Testers are paid $4 per page, Mechanical Turk-style, assuming they return usable data. Customers get back a heatmap showing where the testers’ eyes roamed, and for how long. (See the graphic above, which summarizes eye tracking data for the home page at WakeMate, a sleep analysis gadget from Y Combinator-backed Perfect Third.) In theory, that data tells website owners whether the elements designed to attract the most attention—the “Product Tour” or “Order Now” buttons, for example—are performing as hoped. (More on that in a moment.)

Krausz and Gershenson are both 2009 graduates of Carnegie Mellon University. After school, Krausz went to work for Newton, MA-based TripAdvisor, helping to build the company’s recently introduced airfare search tool, while Gershenson went on for a master’s degree in computer science. But the strange magnetism of the startup world pulled them back together.

“I do a lot of things with Internet usability and Web 2.0 stuff, and Joe has amazing skills with these involved algorithms,” says Krausz. “Being good friends, we said ‘There has to be a way to combine these skills to make a successful company.’”

But there was no grand plan. The pair didn’t decided to leave their old posts and launch GazeHawk until after they’d been accepted to Y Combinator, where they’d applied “almost on a whim,” Krausz says. (Getting in “made the decision process on whether to start a company much easier, since it gives you the biggest boost for success I can think of short of being friends with Ron Conway or someone like that.”)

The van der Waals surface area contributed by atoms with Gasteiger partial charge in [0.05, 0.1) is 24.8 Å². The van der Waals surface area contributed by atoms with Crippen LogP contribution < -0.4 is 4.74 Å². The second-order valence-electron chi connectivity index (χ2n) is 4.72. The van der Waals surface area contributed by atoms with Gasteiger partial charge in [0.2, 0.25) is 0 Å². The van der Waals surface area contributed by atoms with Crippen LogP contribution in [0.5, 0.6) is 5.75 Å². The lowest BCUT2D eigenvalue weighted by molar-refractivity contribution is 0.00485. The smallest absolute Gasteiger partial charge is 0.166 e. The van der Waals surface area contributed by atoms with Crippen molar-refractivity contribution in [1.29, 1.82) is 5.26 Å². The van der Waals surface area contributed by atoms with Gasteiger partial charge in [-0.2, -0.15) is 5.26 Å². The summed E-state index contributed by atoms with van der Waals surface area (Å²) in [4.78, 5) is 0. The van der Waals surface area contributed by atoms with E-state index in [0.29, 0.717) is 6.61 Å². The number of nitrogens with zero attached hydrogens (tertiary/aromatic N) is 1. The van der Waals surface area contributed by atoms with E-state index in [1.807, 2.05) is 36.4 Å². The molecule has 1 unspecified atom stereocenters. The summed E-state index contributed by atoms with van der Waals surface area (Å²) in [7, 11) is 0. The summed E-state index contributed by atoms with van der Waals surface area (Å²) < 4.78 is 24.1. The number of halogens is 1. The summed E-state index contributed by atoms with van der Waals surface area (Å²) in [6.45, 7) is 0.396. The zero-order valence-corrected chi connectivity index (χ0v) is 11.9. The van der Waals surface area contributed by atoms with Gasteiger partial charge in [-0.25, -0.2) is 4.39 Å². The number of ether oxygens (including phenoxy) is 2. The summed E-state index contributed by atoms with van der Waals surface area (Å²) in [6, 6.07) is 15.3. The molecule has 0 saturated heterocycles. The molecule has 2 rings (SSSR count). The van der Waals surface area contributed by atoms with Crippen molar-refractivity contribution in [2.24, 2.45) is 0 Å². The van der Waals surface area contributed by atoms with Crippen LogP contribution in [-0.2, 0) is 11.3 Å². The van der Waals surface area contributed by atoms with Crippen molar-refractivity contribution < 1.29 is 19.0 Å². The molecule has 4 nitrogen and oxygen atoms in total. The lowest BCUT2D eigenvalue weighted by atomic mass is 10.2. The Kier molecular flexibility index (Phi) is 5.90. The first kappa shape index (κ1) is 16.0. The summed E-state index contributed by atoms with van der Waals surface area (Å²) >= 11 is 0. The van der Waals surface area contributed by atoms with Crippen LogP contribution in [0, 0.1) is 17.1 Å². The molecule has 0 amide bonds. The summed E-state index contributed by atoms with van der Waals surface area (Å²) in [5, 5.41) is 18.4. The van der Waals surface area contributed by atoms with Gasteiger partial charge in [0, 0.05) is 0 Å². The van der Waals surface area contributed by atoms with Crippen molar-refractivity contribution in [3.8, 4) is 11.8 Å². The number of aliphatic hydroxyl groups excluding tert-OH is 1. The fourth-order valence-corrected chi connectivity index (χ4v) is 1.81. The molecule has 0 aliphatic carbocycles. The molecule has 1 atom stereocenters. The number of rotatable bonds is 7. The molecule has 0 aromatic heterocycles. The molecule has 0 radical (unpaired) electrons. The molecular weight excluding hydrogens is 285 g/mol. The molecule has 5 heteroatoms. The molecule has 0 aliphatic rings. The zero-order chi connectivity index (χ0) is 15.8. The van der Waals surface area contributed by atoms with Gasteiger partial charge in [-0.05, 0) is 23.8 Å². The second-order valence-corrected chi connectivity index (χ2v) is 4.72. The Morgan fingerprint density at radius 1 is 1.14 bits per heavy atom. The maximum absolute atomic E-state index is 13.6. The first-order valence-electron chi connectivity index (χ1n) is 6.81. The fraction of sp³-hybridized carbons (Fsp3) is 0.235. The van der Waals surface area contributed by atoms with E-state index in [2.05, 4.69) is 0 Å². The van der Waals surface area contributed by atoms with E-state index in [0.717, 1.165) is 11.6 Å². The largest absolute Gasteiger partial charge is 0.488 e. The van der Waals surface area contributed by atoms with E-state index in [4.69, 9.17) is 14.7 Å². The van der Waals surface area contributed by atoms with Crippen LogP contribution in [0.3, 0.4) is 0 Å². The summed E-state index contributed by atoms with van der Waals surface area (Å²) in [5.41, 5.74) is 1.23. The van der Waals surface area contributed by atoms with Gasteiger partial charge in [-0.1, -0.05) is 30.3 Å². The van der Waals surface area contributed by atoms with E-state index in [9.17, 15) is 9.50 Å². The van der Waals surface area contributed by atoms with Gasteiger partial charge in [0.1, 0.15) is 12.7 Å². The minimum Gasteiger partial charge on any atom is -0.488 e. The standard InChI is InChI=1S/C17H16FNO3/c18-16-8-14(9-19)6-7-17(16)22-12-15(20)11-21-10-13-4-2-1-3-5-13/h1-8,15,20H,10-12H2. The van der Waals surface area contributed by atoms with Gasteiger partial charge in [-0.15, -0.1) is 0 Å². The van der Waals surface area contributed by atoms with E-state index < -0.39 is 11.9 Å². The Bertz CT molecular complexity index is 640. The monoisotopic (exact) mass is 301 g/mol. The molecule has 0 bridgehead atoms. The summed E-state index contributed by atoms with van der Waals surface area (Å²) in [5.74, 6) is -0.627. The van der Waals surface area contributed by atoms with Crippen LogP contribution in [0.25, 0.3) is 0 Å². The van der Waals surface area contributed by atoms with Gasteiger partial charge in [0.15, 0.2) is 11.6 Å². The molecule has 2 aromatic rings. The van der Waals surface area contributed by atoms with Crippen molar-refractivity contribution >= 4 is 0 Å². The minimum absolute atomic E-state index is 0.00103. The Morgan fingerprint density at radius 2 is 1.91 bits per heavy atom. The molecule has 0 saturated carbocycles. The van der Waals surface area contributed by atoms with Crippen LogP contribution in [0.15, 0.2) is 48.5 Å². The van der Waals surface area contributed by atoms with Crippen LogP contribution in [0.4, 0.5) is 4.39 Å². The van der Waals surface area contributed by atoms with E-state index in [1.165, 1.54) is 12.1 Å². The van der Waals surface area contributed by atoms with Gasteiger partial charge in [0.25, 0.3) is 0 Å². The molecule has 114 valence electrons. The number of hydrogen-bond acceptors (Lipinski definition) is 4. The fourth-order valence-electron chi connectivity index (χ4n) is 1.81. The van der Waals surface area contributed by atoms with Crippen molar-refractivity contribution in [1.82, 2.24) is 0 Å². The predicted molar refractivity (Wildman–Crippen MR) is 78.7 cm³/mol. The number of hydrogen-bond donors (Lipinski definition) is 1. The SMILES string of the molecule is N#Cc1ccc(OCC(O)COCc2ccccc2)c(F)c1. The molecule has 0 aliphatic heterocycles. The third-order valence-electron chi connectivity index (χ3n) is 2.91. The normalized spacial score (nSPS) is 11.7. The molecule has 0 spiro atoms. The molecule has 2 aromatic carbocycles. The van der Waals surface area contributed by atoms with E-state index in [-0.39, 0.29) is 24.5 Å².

The central insight that Krausz and Gershenson are trying to bring to the Web usability market is that eye tracking data doesn’t have to be perfect to be informative. Older technologies like infrared-based bright pupil systems are expensive in part because they measure pupil angles down to single-pixel resolution, and in part because they work in real time, building a heatmap as the user takes in a page. “The focus has really been on trying to get that real-time, perfect result,” says Gershenson. “But the important thing in this business is not to know exactly which pixel [testers] were looking at in every split second; it’s to answer the question ‘Are my customers looking at this or not?’ We think it’s possible, with current technology, to build a system that answers that question well.”

The way Gershenson explains it, GazeHawk’s system starts by recording webcam video as a tester’s eyes follow a moving red dot on the screen. It’s a way of sampling what the tester’s eye looks like to the camera when he or she is looking at different parts of the screen. During an actual study, determining where testers are looking is a matter of comparing the new pupil angles to the known positions and calculating the difference.